Date (Y-M-D): 1995-06-01
Subject: Radar Reflectors on Small Vessels: Construction, Fitting, and Limitations
This Bulletin replaces Bulletin No. 04/1992 and has been replaced by Bulletin No. 14/1998.
This updated Bulletin replaces earlier Bulletins 3/81 and 4/92, in order to remind owners and operators of small vessels of the importance of complying with the requirements for using radar reflectors.
In the past few years, several small vessels operating in restricted visibility or heavy weather have been run down or swamped by larger vessels due to lack of detection. Subsequent investigations have revealed that many of these vessels were not using a radar reflector to increase their chances of being detected.
Small vessels generally make poor radar targets because they are mainly constructed of non-metallic materials and because they present a low profile due to their small amount of superstructure. Even in good visibility, they are difficult to see from the bridge of a large vessel since they are so low down on the horizon that they do not show against the sky. In rough weather, they are often screened by spray or may not be seen when in the trough of a swell. At night, their navigation lights may be obscured by the presence of shore lights in the background. In restricted visibility, where radar and the exchange of sound signals are the only means of detection, it is important that small vessels use radar reflectors to indicate their presence to other vessels in the vicinity. This is particularly important for small fishing vessels, which operate in all weathers and in a manner which may make it difficult for larger vessels to determine what action they may have to take to avoid collision.
Rule 40 of the Collision Regulations, TP 10739, requires a small vessel that is less than 20 metres in length, or is primarily constructed of non-metallic materials, to carry a passive radar reflector that meets the required standards. Flexibility, however, was intentionally built into the provisions of these regulations to permit exceptions from compliance, provided it is impracticable or not essential for the safety of the vessel to carry a radar reflector.
The vessel owner/operator makes the initial decision as to whether the carriage of a radar reflector is practical or essential for the safety of the vessel. If in doubt, the local Coast Guard, Ship Safety office should be contacted for advice. Although it may not appear to the owner/operator that there is an obvious need for the carriage of this equipment, a marine surveyor may indicate that a radar reflector is essential for the safety of the vessel and its occupants, based on incidents where small vessels have escaped detection.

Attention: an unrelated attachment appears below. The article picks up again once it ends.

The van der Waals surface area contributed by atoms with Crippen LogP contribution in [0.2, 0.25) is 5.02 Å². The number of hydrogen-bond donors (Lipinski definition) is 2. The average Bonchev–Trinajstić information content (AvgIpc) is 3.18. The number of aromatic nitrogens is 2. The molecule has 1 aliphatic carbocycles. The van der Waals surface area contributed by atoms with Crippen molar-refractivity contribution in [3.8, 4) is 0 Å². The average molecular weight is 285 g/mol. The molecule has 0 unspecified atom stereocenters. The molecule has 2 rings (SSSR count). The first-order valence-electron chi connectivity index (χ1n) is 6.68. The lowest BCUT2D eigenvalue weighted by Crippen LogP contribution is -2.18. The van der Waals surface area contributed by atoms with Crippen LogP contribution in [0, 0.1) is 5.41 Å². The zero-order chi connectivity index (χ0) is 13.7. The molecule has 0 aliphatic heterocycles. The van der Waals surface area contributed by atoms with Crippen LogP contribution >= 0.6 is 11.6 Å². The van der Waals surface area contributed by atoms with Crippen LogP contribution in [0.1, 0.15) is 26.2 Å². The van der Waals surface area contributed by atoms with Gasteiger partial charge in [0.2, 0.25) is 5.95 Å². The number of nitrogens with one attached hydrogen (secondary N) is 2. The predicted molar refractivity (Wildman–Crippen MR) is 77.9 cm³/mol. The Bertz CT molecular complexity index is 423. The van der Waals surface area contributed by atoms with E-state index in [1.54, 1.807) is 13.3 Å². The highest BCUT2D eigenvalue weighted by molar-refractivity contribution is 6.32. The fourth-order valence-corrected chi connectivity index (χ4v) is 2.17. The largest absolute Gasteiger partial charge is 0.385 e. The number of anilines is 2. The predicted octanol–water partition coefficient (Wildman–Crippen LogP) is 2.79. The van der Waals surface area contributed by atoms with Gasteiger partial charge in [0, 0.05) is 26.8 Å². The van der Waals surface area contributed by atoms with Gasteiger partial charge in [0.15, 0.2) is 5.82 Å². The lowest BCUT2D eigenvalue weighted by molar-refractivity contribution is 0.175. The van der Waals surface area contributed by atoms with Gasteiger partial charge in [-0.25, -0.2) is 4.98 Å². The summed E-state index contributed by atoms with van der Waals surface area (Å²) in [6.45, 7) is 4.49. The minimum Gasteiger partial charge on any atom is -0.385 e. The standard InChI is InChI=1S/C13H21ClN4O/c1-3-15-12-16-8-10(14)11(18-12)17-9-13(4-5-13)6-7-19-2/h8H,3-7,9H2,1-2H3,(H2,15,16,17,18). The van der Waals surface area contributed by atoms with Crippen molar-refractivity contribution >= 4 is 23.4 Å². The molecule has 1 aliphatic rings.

The interpretation of "impracticable" or "not essential" for the safety of the vessel is probably best illustrated by the following examples, and may assist small vessel owners/operators in reaching a decision concerning the carriage of a radar reflector.
Small vessels which operate offshore in all types of weather or which operate in busy waters in darkness and/or restricted visibility should permanently display a radar reflector for their own safety. For example, small vessels should display radar reflectors when fishing in offshore areas such as La Pérouse Bank, the Grand Banks and on other traditional fishing grounds. In addition, small vessels should display radar reflectors when in busy waters such as the Gulf and St. Lawrence River, the Great Lakes, Georgia Strait, Juan de Fuca Strait and when operating in fairways, channels or in entrances to harbours.
On the other hand, it would be impracticable and not essential for the safety of small vessels, runabouts, canoes, etc., to carry a radar reflector when used at the cottage or at resort areas for short trips along the lake or for fishing and water-skiing purposes. Such vessels usually operate close to shore and are normally too small to carry a radar reflector. Furthermore, they generally operate in good weather and often in areas where a radar reflector may be of little use.
Many fishermen consider that equipment such as trolling poles, and/or various makeshift gadgets such as washing machine impellers, can be used in place of a radar reflector. These devices do not substitute for a good radar reflector that has been designed, constructed and properly positioned to ensure maximum reflective performance under all conditions likely to be experienced in the marine environment. Efficient reflectors are relatively inexpensive and represent a modest investment when compared with the cost of a vessel, its equipment and the lives of those on board.
Small vessel owners/operators wishing to build a radar reflector that meets the required standards can obtain plans from their regional Ship Safety office. Mariners are cautioned not to deviate from these plans, as the design and fitting of these reflectors have been tested to give the maximum echoing area.
Operators of small vessels should be aware, however, that during heavy weather, even when fitted with a proper radar reflector, small vessels may not always be visible on the radar of an approaching vessel. Despite the use of a radar reflector, detection can become intermittent when the reflector disappears in the trough of a swell or large waves. For this reason, it should be borne in mind that there is no substitute for keeping a proper look-out and maintaining an efficient radar watch.
This Bulletin replaces Bulletins 3/81 and 4/92.
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